UK farmers are preparing for a fertiliser crunch in spring after prices almost tripled and supplies were cut, with the reduced use of crop nutrients expected to affect the productivity of livestock, dairy, vegetable and some arable farmers.
Surging natural gas prices this year led to skyrocketing costs for ammonium nitrate fertiliser, the main product used to boost crop growth, and to the temporary closure of UK manufacturing plants.
Matt Culley, crops board chair at the National Farmers’ Union, said many farmers had been reluctant to order fertiliser at high prices, leading to expectations of supply problems as the 2022 growing season begins.
“We are going to be running out of time soon. We are going to have some massive logistical problems in the spring even if farmers start [accepting] these higher prices,” he said.
“Squeezed logistics and tight supply chains are going to make it very difficult for farmers to get the fertilisers they need.”
Farmers have already been cutting down on chemical fertilisers to reduce their environmental footprint, looking to alternatives such as manure.
But ammonium nitrate, which uses natural gas as a feedstock, and alternatives, such as urea, remain crucial to the operations of most arable farmers, vegetable growers and dairy and livestock farmers, who use the product to grow the grass on which their animals feed.
Spot prices for standard ammonium nitrate fertiliser stood at £213 a tonne in October 2020, and by December 2021 had reached £615 a tonne, according to The Andersons Centre, a farming consultancy.
Prices for urea, another nitrogen-based product, and phosphate and potash fertilisers more than doubled over the same period.
“We’re massively affected right across this industry,” said Julian Marks, group managing director at Barfoots of Botley, a vegetable business with almost £200m of annual turnover. “We do expect a yield penalty.”
Barfoots has reduced its growing area by 10 to 12 per cent because of rising labour and input costs, while Marks said growers would cut fertiliser applied per hectare, further hitting yields.
Culley said dairy and livestock farmers would be badly affected because most do not buy fertiliser in advance. “Generally dairy and livestock farmers will see what grass they’ve got available in the early spring and see what fertiliser they need to buy to improve that grass,” he said.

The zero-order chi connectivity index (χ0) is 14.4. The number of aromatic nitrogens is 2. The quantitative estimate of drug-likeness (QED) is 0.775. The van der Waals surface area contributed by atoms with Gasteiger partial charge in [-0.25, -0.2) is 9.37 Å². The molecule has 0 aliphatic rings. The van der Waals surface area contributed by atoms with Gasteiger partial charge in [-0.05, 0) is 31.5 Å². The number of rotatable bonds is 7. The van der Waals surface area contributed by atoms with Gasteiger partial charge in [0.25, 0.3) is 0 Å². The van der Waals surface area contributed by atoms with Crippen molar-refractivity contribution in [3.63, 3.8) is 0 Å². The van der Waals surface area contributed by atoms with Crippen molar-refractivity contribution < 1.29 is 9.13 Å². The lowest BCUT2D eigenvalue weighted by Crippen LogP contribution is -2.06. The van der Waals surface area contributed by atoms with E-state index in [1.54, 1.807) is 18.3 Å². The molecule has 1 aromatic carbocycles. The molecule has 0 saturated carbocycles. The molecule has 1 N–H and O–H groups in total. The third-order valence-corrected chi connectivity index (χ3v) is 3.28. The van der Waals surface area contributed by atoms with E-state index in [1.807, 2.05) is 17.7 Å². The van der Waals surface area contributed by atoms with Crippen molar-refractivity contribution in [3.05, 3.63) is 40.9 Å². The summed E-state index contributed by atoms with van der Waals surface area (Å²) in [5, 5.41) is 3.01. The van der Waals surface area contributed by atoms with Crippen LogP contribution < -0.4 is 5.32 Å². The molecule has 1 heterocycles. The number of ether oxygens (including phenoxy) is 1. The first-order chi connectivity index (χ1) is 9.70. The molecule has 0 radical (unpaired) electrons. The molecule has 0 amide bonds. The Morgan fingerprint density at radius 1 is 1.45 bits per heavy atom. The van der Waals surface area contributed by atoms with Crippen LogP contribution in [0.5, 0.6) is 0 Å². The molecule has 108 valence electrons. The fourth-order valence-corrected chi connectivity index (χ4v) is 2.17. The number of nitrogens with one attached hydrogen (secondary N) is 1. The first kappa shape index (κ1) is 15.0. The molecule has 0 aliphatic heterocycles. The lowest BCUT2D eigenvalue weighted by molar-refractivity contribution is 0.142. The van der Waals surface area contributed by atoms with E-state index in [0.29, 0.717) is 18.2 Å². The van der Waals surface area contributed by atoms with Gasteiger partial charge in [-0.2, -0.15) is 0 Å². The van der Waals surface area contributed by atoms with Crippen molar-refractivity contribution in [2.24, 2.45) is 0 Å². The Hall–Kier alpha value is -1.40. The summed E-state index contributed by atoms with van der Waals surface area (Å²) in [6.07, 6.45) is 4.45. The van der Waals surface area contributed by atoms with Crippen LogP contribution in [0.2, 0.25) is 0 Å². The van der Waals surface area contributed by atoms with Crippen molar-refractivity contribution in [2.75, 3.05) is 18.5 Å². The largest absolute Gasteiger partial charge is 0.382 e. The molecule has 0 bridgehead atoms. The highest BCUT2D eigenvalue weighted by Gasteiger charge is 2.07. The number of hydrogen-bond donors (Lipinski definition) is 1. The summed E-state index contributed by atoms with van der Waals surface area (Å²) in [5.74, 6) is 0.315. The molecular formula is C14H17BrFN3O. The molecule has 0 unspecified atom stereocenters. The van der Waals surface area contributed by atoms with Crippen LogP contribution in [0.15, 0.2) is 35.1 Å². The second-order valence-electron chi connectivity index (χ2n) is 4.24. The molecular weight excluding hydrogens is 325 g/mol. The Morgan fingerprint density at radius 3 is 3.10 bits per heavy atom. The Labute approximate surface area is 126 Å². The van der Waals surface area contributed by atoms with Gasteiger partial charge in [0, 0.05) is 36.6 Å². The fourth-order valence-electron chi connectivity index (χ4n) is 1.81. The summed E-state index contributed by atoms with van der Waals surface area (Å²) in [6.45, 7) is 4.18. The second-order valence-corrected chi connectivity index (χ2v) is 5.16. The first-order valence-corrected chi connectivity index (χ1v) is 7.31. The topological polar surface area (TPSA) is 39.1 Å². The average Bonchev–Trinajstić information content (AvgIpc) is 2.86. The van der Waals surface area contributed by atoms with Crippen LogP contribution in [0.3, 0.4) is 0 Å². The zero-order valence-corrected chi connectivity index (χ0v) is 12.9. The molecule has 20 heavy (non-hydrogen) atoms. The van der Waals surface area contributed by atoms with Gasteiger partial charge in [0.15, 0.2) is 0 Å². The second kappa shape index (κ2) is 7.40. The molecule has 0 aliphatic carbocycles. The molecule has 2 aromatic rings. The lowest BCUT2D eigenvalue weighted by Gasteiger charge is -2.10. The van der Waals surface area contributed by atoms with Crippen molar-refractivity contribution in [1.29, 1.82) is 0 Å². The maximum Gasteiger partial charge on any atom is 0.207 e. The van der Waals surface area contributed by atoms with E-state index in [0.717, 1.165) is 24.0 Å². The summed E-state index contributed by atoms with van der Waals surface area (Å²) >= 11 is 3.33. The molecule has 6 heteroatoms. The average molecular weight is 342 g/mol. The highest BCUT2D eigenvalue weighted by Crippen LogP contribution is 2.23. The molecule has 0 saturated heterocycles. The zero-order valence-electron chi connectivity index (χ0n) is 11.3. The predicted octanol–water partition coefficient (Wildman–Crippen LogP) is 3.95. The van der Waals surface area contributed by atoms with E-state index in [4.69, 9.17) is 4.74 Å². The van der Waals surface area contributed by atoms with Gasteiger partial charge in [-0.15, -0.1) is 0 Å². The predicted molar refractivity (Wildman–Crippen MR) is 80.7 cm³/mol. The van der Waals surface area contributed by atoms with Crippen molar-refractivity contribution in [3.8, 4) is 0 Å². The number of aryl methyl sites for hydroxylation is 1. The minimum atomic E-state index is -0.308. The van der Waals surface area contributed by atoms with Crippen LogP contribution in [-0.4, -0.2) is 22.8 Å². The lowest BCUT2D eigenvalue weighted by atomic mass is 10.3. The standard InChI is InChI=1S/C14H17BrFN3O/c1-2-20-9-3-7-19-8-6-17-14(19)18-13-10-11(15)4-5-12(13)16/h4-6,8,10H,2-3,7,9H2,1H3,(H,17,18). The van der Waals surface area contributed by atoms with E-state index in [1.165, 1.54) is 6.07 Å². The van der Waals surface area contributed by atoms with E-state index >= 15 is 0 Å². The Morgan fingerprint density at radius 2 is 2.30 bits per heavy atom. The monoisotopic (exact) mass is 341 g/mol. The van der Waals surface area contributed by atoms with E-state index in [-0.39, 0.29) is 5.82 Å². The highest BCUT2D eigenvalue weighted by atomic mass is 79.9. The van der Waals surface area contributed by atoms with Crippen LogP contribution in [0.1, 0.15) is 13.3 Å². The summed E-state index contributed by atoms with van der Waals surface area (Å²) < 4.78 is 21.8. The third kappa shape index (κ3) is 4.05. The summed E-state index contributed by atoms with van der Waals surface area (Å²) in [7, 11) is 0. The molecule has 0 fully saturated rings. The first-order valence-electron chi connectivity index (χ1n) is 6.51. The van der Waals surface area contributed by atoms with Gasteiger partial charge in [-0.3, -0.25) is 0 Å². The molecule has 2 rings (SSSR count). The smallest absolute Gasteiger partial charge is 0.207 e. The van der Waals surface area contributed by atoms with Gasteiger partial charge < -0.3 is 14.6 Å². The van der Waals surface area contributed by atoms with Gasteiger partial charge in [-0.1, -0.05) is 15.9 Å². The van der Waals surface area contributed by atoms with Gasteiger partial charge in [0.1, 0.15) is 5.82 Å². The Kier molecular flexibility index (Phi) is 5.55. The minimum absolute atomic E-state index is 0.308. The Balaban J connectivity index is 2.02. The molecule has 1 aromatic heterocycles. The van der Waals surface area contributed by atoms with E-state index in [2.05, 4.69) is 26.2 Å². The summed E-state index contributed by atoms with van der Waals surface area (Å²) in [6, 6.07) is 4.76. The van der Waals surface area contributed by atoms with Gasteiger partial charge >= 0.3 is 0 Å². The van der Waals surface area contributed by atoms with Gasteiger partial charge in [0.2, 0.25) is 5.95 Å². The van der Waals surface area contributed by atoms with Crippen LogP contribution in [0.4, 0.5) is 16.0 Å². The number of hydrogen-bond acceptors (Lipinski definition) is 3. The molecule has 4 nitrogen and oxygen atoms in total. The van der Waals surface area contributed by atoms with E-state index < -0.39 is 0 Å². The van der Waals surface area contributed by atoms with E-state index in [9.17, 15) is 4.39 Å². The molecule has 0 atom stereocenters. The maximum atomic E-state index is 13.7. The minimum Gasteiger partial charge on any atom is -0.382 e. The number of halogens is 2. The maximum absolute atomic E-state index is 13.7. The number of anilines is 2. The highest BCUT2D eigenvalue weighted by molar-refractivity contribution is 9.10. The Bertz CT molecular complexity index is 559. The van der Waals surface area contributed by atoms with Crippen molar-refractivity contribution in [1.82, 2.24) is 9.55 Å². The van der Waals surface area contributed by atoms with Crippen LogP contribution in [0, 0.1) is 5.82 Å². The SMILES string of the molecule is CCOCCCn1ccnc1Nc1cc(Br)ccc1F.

“If things don’t change they will be having to buy right at the top of the market and that will reduce their margins a lot.”
Surging wheat prices will compensate some arable farmers for the rising cost of fertiliser, said Michael Haverty, a partner at The Andersons Centre, but that depends on the timing of their fertiliser orders. They also face fast-rising fuel and labour costs.
James Peck, a Cambridgeshire arable farmer, said high fertiliser prices had cut his expected profit on the wheat crop by four-fifths. “If we get a drop in prices or a weather event to reduce yield, it’s a guaranteed loss year,” he said.
Culley said arable farmers would reduce fertiliser application, but added that many were considering lower-margin crops that do not require nitrogen, such as pulses or spring beans.
“We could be facing another year where production of wheat and grains is lower than the year before,” he said.
The UK imports 60 per cent of its fertiliser requirement, said Jo Gilbertson, head of fertilisers at the Agricultural Industries Confederation, a trade group. The only producer of ammonium nitrate in the UK, the US group CF Industries, shuttered its two plants in September because natural gas price rises made them unviable.
One, at Billingham, was reopened with government funding to enable production of carbon dioxide, a byproduct essential to the food industry. But CF’s agreement with the UK government ends in January, while the second plant, at Ince, has not so far been reopened.
Deliveries of fertiliser to farmers in July to November were more than 10 per cent below the five-year average, Gilbertson said.